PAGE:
© Marcus Roberts (2004 & 2008 & 2012)


Bookmark this page |  E-mail this page to a friend

Pages < 1   2   3   4   5   6   7   8   9   > 

His nephew, Joseph Sebag, inherited the estate at the age of 63 and the Montefiori mantle in Ramsgate. Sir Moses was his maternal uncle and closest to the Baronet in his family. Joseph worked with his uncle in his earlier missions on behalf of Jews and was an official at various times in all the offices of Bevis Marks Synagogue in London. He had married Adelaide, daughter of Louis Cohen, which firmly made him part of the 'Cousin-hood' and of the Montefiori circle. He was also the founder of the bank, Joseph Sebag & Co.

In 1885 Queen Victoria gave him a royal licence to use his uncle's name and coat of Arms, so now Joseph Sebag was Joseph Sebag-Montefiori. In 1896 Joseph Sebag-Montefiori was created a knight for his work for the Jewish community. He was also made Consul-General for Italy in 1896 (until 1901). In his later years in Ramsgate, he was widely involved in public life and held numerous positions and honours. These included a Lieutenant of the City of London, a J.P. for London, Kent and the Cinque Ports as well as High Sheriff for Kent. He also continued Jewish work - he largely ran the Holy Land Trust set up by Sir Moses and in the last years of the century he was Vice-President of the Chovevi Zion Association for the Promotion of Jewish colonisation. Sir Joseph also took the Presidency of the Board of Deputies of British Jews in 1895.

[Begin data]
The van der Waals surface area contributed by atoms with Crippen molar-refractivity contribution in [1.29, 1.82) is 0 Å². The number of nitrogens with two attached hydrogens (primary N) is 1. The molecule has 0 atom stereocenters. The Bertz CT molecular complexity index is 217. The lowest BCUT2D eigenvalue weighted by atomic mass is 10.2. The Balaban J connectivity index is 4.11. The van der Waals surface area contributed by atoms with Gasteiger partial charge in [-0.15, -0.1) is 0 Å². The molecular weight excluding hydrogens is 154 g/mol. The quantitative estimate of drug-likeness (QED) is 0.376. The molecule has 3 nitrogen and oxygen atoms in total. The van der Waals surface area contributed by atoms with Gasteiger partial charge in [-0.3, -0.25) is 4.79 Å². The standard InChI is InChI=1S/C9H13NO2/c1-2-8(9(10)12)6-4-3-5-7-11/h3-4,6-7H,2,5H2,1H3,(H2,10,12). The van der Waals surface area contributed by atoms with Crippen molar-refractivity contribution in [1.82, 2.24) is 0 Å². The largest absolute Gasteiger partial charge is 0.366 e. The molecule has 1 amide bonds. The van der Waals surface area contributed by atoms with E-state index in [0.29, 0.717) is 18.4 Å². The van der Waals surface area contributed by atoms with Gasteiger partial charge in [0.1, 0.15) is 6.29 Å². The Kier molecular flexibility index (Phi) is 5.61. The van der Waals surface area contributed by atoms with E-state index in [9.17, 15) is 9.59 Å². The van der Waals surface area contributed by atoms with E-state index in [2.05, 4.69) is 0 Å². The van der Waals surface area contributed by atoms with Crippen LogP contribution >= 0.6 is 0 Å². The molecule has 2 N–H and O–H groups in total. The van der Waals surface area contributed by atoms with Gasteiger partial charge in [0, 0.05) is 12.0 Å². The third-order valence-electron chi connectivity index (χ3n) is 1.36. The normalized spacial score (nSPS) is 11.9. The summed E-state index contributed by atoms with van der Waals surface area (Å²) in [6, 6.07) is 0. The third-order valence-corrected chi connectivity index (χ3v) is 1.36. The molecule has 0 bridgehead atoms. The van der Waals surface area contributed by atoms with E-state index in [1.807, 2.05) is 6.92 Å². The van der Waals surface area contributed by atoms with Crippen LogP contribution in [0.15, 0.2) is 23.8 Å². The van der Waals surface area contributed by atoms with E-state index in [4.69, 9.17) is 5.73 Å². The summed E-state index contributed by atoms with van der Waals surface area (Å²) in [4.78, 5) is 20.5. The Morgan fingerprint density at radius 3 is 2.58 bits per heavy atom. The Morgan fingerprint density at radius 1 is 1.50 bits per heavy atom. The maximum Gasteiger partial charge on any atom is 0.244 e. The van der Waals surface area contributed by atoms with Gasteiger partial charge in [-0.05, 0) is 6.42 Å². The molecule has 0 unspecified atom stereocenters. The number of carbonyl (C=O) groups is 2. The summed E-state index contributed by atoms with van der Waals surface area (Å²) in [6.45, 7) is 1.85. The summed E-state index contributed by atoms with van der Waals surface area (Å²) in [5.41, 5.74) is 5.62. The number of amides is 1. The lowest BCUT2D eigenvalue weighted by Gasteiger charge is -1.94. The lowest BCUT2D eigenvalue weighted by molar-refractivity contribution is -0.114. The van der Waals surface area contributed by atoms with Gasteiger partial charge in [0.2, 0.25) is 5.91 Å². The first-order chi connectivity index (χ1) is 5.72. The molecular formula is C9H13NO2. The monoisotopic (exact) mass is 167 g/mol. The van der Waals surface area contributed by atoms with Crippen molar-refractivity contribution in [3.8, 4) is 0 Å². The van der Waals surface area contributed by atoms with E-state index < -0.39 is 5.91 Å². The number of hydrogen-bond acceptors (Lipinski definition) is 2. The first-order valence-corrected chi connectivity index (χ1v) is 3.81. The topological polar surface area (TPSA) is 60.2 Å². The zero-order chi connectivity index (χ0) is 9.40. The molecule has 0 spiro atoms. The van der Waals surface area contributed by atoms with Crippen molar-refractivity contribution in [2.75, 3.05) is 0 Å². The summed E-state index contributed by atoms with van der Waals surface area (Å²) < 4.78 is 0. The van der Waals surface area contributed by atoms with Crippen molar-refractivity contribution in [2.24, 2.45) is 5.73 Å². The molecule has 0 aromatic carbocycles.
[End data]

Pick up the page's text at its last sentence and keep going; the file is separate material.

Sir Joseph Sebag Montefiori died in 1903. His grandson reported that, 'he died of Bridge'. Apparently Sir Joseph enjoyed his (by then) old fashioned game of Whist. One day he found that death had finally thinned the already dwindled ranks of his fellow Whist-Players at his club in Ramsgate and had effectively put an end to his daily game. Being unwilling or too old to learn Bridge, he went to London, caught a chill and promptly died!

Post a Comment
Submit to this trail